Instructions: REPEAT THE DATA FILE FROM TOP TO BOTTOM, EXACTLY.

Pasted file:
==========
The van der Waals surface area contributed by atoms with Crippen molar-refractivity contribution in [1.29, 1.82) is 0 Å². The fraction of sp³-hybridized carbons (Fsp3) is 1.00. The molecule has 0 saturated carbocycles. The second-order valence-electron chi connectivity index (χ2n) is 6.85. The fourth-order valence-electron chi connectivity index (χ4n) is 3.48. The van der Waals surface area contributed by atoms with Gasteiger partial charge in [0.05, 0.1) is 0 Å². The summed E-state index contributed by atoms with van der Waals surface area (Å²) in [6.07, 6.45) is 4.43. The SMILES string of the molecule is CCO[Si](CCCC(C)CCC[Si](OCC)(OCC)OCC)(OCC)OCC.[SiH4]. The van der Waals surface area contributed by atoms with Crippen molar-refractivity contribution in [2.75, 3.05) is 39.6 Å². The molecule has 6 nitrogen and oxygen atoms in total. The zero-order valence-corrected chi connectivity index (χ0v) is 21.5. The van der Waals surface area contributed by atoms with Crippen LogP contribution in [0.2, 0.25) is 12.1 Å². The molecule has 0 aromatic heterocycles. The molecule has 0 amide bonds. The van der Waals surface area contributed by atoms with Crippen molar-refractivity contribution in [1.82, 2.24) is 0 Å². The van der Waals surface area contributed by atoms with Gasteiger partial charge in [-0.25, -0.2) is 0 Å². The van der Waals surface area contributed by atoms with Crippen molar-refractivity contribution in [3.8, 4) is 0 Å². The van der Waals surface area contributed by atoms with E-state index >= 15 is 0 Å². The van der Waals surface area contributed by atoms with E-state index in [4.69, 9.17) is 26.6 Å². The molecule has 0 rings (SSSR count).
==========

The van der Waals surface area contributed by atoms with Crippen molar-refractivity contribution in [1.29, 1.82) is 0 Å². The fraction of sp³-hybridized carbons (Fsp3) is 1.00. The molecule has 0 saturated carbocycles. The second-order valence-electron chi connectivity index (χ2n) is 6.85. The fourth-order valence-electron chi connectivity index (χ4n) is 3.48. The van der Waals surface area contributed by atoms with Gasteiger partial charge in [0.05, 0.1) is 0 Å². The summed E-state index contributed by atoms with van der Waals surface area (Å²) in [6.07, 6.45) is 4.43. The SMILES string of the molecule is CCO[Si](CCCC(C)CCC[Si](OCC)(OCC)OCC)(OCC)OCC.[SiH4]. The van der Waals surface area contributed by atoms with Crippen molar-refractivity contribution in [2.75, 3.05) is 39.6 Å². The molecule has 6 nitrogen and oxygen atoms in total. The zero-order valence-corrected chi connectivity index (χ0v) is 21.5. The van der Waals surface area contributed by atoms with Crippen LogP contribution in [0.2, 0.25) is 12.1 Å². The molecule has 0 aromatic heterocycles. The molecule has 0 amide bonds. The van der Waals surface area contributed by atoms with Crippen molar-refractivity contribution in [1.82, 2.24) is 0 Å². The van der Waals surface area contributed by atoms with Gasteiger partial charge in [-0.25, -0.2) is 0 Å². The van der Waals surface area contributed by atoms with Crippen molar-refractivity contribution in [3.8, 4) is 0 Å². The van der Waals surface area contributed by atoms with E-state index >= 15 is 0 Å². The van der Waals surface area contributed by atoms with E-state index in [4.69, 9.17) is 26.6 Å². The molecule has 0 rings (SSSR count).